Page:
Congresswoman Colleen Hanabusa (HI-01): “This is a disturbing decision and a blow to equality in America. In striking down a critical component of the Voting Rights Act, the Supreme Court has endangered one of the most critical of citizens' rights: the power to choose the people who represent them in government. For decades, the law has protected the right to vote for millions of minority voters across the country, ensuring that all Americans have the opportunity to be heard and make a difference. Since being signed by President Lyndon Johnson, the Voting Rights Act has received bipartisan support by Congress, and was recently extended in 2006. Now that Congress is tasked with developing a new formula on the eve of an election year, I will do all that I can to protect this fundamental right and ensure that voting opportunities are expanded and not suppressed.”

Congresswoman Barbara Lee (CA-13): “Discrimination is still haunting us, not in the form of a poll tax, but in a clear and coordinated effort to disenfranchise communities of color, older Americans, students, and other vulnerable populations. We should be making it easier for participation in this democratic process, not harder. This decision today has gutted a key piece of the most effective civil rights legislation ever enacted by Congress. That right is the heart and soul of our democracy, and we must defend it. I will continue to fight in Congress to ensure equal access to the polls and to ensure that the right to vote is never compromised. Today, I call on Republicans to come to the table with Democrats in a bipartisan way and work together on this enormously important issue.”

Grace Meng (NY-06): “The Supreme Court’s decision is extremely disappointing. It guts the Voting Rights Act and sets back decades of progress. The Voting Rights Act is one of the most important pieces of legislation ever enacted into law. For nearly 50 years, this vital law has knocked down roadblocks that have interfered with the rights of Americans to cast their ballots, and it has continued to ensure that all Americans can fully exercise their constitutional right to vote. Although this decision is a setback, it will not end our efforts to combat discriminatory voting practices. We will keep up the fight. I urge Congress to pass legislation that would revamp this law. With today’s attack on voter rights, Congress must act to ensure that all Americans are afforded their right to vote. With all the progress we’ve made, we cannot afford to turn back the clock now.”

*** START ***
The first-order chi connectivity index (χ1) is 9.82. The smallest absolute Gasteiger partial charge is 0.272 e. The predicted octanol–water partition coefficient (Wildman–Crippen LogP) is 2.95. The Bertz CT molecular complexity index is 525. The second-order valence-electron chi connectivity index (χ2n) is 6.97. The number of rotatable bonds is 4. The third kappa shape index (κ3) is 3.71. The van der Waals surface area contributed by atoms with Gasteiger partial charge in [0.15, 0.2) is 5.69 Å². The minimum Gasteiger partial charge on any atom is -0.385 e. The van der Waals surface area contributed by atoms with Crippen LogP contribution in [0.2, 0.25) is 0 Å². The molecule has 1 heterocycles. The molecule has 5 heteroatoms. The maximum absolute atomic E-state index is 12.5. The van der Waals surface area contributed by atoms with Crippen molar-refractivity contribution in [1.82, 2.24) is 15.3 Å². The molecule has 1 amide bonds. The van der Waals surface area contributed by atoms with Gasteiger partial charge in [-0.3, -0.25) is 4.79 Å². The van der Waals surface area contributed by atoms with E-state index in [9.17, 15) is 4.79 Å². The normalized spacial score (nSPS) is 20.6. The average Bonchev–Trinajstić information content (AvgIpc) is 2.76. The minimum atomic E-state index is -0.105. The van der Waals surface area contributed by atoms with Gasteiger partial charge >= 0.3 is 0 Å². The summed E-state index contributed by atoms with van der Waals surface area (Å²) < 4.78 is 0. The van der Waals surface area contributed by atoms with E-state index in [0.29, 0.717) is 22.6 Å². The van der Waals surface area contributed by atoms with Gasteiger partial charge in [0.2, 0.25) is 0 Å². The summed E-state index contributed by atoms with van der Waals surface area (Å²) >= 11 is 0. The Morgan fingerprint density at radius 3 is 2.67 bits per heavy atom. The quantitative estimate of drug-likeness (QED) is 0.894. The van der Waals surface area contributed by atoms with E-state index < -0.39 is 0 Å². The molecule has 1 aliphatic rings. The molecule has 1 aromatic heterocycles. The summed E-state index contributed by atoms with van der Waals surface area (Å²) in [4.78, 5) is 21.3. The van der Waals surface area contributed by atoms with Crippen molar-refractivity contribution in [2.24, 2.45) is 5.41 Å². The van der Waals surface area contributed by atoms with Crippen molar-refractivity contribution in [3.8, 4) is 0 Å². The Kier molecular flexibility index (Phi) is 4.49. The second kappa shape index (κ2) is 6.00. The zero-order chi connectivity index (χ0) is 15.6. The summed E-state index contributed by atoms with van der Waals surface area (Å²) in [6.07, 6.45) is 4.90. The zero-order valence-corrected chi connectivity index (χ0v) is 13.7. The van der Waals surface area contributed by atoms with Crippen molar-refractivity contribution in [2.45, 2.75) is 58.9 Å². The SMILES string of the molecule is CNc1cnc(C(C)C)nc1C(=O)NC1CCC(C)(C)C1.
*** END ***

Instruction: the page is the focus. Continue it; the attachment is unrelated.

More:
Congressman Gerald Connolly (VA-11): “The Supreme Court decision is guilty of judicial casuistry.  Rather than striking down this law, they erode all of the law’s effective parts.  We have conservative judicial activism overturning 50 years of voting rights law that has well-served our nation.”

Congresswoman Susan Davis (CA-53): “This is a sad day for our democracy. Asian Americans continue to face discrimination and unnecessary hurdles like language barriers when it comes to voting.  The Voting Rights Act has had and continues to have a meaningful positive impact on the community. As Justice Ginsburg remarked in her dissent, now is not the time to be complacent about voter protections.  It's a shame that the Court has struck down a law that has done so much good.”

Congresswoman Zoe Lofgren (CA-19): “This decision is disappointing because the Supreme Court used the Voting Rights Act’s success to justify striking this key section down, even as it acknowledged that voting discrimination still exists today. Every eligible citizen is entitled to their Constitutional right to vote free from artificial barriers or hurdles.  It’s a bedrock principle we reaffirmed through careful bipartisan work in the Judiciary Committee when Congress last renewed the Voting Rights Act in 2006.  Congress now has a responsibility to take this matter up again, as the Court suggests it should, to ensure that spirit is reflected in the law so no one is disenfranchised from their fundamental right to vote.”